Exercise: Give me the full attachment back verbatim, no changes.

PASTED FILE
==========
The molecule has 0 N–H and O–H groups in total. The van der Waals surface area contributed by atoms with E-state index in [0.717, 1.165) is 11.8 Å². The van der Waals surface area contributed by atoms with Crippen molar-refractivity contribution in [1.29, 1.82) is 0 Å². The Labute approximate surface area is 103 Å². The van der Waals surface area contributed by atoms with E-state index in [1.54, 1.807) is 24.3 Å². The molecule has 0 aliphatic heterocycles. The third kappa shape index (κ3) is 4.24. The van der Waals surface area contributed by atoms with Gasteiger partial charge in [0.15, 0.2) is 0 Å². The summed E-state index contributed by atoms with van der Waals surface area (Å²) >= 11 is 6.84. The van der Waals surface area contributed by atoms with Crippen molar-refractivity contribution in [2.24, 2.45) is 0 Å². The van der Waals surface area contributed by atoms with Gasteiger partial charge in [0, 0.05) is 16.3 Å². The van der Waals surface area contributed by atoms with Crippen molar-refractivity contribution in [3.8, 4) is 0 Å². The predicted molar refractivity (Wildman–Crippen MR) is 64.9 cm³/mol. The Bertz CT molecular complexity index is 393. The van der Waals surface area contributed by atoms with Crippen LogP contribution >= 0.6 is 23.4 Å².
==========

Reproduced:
The molecule has 0 N–H and O–H groups in total. The van der Waals surface area contributed by atoms with E-state index in [0.717, 1.165) is 11.8 Å². The van der Waals surface area contributed by atoms with Crippen molar-refractivity contribution in [1.29, 1.82) is 0 Å². The Labute approximate surface area is 103 Å². The van der Waals surface area contributed by atoms with E-state index in [1.54, 1.807) is 24.3 Å². The molecule has 0 aliphatic heterocycles. The third kappa shape index (κ3) is 4.24. The van der Waals surface area contributed by atoms with Gasteiger partial charge in [0.15, 0.2) is 0 Å². The summed E-state index contributed by atoms with van der Waals surface area (Å²) >= 11 is 6.84. The van der Waals surface area contributed by atoms with Crippen molar-refractivity contribution in [2.24, 2.45) is 0 Å². The van der Waals surface area contributed by atoms with Gasteiger partial charge in [0, 0.05) is 16.3 Å². The van der Waals surface area contributed by atoms with Crippen molar-refractivity contribution in [3.8, 4) is 0 Å². The predicted molar refractivity (Wildman–Crippen MR) is 64.9 cm³/mol. The Bertz CT molecular complexity index is 393. The van der Waals surface area contributed by atoms with Crippen LogP contribution >= 0.6 is 23.4 Å².